‘Time Jockey ’ Savannah Blues

by Joe Castillo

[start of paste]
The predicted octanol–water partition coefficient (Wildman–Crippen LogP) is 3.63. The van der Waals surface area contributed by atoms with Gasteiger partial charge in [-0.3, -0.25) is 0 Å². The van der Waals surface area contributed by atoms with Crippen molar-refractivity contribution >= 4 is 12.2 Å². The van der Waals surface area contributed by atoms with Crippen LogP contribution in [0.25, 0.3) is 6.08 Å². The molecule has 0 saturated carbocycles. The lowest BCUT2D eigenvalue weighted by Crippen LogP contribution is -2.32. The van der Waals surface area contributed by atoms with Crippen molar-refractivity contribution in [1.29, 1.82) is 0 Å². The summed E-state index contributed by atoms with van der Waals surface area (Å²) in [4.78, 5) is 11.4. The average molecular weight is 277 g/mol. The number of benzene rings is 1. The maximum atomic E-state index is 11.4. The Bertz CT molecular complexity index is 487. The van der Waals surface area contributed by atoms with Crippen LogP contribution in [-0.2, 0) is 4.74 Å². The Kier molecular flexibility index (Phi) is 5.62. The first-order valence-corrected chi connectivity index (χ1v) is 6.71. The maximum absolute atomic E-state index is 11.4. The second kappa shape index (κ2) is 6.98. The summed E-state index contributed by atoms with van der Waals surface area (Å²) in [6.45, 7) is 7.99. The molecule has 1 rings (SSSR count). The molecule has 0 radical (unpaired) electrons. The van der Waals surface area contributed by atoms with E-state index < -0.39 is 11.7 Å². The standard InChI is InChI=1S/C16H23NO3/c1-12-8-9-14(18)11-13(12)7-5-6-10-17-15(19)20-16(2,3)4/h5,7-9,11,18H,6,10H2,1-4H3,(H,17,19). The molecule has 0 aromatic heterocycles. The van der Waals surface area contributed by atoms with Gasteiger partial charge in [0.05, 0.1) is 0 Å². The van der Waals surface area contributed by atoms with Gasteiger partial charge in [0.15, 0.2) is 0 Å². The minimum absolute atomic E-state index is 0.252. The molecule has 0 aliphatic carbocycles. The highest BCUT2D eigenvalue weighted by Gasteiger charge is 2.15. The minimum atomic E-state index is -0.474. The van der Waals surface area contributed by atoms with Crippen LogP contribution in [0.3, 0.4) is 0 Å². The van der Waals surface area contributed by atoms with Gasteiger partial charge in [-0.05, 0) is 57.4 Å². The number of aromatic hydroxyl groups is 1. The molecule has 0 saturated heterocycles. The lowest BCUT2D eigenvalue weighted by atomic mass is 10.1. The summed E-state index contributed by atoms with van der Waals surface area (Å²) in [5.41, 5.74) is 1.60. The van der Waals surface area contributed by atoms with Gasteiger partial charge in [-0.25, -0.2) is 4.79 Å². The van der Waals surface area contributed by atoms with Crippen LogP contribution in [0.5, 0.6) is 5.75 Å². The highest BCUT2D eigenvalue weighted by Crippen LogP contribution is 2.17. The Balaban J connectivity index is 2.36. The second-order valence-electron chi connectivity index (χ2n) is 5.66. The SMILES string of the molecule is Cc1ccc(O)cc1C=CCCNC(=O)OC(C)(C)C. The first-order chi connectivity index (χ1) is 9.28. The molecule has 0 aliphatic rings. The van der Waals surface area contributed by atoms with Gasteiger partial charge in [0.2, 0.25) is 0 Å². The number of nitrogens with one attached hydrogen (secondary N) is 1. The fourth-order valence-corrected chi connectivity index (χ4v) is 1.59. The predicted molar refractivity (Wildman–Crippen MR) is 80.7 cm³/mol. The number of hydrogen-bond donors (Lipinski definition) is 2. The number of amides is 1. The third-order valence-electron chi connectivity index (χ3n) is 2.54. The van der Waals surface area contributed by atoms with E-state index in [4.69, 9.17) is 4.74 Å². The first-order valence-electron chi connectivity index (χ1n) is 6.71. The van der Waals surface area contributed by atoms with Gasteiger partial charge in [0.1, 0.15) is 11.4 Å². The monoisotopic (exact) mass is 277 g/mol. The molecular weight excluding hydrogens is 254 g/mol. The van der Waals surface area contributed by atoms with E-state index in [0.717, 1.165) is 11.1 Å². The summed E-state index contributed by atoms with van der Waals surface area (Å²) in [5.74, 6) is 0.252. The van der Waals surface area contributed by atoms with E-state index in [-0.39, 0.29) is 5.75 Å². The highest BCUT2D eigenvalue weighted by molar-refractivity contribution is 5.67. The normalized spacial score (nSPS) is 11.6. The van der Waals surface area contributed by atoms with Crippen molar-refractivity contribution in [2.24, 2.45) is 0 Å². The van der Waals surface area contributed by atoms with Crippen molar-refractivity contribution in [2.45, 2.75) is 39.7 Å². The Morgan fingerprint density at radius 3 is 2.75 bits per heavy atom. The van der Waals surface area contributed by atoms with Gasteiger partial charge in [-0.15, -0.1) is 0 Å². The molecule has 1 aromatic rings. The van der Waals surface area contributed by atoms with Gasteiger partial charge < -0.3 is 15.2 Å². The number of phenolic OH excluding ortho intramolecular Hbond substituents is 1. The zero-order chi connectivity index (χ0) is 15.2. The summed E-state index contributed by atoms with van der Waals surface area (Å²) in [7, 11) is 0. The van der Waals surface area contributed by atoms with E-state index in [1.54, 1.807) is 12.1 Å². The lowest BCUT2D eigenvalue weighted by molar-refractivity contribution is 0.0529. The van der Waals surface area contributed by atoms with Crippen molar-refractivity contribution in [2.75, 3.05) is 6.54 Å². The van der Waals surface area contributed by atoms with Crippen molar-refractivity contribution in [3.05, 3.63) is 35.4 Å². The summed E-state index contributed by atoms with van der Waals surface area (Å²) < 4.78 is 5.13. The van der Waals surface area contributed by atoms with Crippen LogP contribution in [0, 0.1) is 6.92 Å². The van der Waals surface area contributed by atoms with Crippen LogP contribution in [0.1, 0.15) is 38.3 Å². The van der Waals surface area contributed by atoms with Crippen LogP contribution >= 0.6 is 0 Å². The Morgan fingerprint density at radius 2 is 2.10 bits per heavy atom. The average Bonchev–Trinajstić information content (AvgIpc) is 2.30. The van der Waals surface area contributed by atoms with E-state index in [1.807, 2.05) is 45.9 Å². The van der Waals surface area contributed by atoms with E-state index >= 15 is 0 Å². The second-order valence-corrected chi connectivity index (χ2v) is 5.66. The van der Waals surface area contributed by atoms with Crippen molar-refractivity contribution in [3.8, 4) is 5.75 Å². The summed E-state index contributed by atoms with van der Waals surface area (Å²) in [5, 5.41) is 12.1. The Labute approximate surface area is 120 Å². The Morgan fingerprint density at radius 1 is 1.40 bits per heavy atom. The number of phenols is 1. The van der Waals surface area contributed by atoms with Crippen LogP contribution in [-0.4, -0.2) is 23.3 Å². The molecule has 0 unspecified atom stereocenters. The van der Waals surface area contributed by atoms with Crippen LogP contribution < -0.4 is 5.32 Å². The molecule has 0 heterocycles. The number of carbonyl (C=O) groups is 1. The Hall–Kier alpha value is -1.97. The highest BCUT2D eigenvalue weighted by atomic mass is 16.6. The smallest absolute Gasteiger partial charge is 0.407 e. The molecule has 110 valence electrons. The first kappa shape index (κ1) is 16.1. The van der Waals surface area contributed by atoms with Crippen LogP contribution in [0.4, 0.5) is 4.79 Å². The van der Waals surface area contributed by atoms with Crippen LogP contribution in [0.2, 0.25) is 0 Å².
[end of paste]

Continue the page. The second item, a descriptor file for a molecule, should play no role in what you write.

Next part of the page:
Historical Perspective …. For over 150 years, Savannah Memorial Cemetery has met every challenge which has come its way. It has survived from the pioneer days, through city incorporations and planning, population booms and growth expansion. But now a new challenge is being faced by the historic cemetery, the challenge of water and its rising costs. In a heated Savannah Board meeting, the Board of Directors voted by a count of 5 to 3 to implement the ‘Savannah Conservation Plan,’ a water and landscape based conservation landscape design. The plan will change over 60% of the landscape from grass to decomposed ground cover and bark, provide drought tolerant plants and add new trees throughout the nearly four acres of land. The new look will forever change the face of the cemetery; it will be a change that will affect the future of this historic cemetery. But one would think that such an important change would have been well planned out, discussed and finally presented. But that wasn’t the case at Savannah. For over 5 months, the Board of Directors has heard varying versions of the proposed plan, but at no time was a detailed plan with valid cost estimates and accurate timeframes presented. When it came time for this significant meeting and vote, a one week notice was given with no agenda, no plan items and no supporting documentation. At the board meeting, a 2-page proposal with unsupported cost estimates and aggressive timelines was distributed to Board members for questions and discussion. A request to postpone any impending vote was dismissed and an individual vote was called for after 15 minutes of heated debate and discussion. The motion passed without a total cost for the project included in the motion. The future of Savannah was made by one roll call of votes, without a solid project plan and without an acceptable estimate of costs. It was made in haste rather than in deliberation, it was made under political pressures, rather than for the good of Savannah. The families that have loved ones buried at the Cemetery were not asked for their opinions and it’s obvious that those who are buried on the grounds were not asked either. So why did the board of directors vote to move the cemetery to a plant, ground and water conversation landscape design? It was a number of factors including drought fears, money management concerns and local political pressures. But perhaps the biggest reason was a lack of substantiated facts and accurate information presented to Board members, pushing them into making an uninformed decision on the cost, effects and benefits from adopting a landscape and water conservation design. As John Wooden, one of the most successful college basketball coaches ever stated, “If you fail to plan, you are planning to failure.” Savannah Memorial Cemetery failed to plan and now has no idea what the future holds for this historic cemetery….

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